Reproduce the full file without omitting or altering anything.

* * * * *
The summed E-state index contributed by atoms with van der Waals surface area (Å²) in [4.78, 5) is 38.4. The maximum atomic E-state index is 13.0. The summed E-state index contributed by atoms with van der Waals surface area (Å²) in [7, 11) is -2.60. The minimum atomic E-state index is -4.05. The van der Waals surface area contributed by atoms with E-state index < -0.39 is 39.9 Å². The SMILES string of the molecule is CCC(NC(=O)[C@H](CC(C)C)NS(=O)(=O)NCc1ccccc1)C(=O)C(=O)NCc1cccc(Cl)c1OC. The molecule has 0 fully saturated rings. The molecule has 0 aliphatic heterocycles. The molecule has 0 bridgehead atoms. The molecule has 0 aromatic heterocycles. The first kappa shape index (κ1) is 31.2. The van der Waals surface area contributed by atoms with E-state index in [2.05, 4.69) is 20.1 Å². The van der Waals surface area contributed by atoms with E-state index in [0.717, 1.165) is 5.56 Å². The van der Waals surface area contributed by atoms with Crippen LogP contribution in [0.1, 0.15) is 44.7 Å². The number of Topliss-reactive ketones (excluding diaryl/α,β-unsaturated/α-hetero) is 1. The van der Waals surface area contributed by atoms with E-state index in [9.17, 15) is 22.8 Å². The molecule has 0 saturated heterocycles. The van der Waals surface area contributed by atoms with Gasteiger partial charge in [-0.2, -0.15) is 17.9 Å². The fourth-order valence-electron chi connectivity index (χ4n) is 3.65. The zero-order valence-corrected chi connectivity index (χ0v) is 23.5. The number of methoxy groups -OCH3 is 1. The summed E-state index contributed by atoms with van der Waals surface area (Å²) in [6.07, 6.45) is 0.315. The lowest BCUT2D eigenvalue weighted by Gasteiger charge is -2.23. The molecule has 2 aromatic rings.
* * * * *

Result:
The summed E-state index contributed by atoms with van der Waals surface area (Å²) in [4.78, 5) is 38.4. The maximum atomic E-state index is 13.0. The summed E-state index contributed by atoms with van der Waals surface area (Å²) in [7, 11) is -2.60. The minimum atomic E-state index is -4.05. The van der Waals surface area contributed by atoms with E-state index < -0.39 is 39.9 Å². The SMILES string of the molecule is CCC(NC(=O)[C@H](CC(C)C)NS(=O)(=O)NCc1ccccc1)C(=O)C(=O)NCc1cccc(Cl)c1OC. The molecule has 0 fully saturated rings. The molecule has 0 aliphatic heterocycles. The molecule has 0 bridgehead atoms. The molecule has 0 aromatic heterocycles. The first kappa shape index (κ1) is 31.2. The van der Waals surface area contributed by atoms with E-state index in [2.05, 4.69) is 20.1 Å². The van der Waals surface area contributed by atoms with E-state index in [0.717, 1.165) is 5.56 Å². The van der Waals surface area contributed by atoms with Crippen LogP contribution in [0.1, 0.15) is 44.7 Å². The number of Topliss-reactive ketones (excluding diaryl/α,β-unsaturated/α-hetero) is 1. The van der Waals surface area contributed by atoms with E-state index in [9.17, 15) is 22.8 Å². The molecule has 0 saturated heterocycles. The van der Waals surface area contributed by atoms with Gasteiger partial charge in [-0.2, -0.15) is 17.9 Å². The fourth-order valence-electron chi connectivity index (χ4n) is 3.65. The zero-order valence-corrected chi connectivity index (χ0v) is 23.5. The number of methoxy groups -OCH3 is 1. The summed E-state index contributed by atoms with van der Waals surface area (Å²) in [6.07, 6.45) is 0.315. The lowest BCUT2D eigenvalue weighted by Gasteiger charge is -2.23. The molecule has 2 aromatic rings.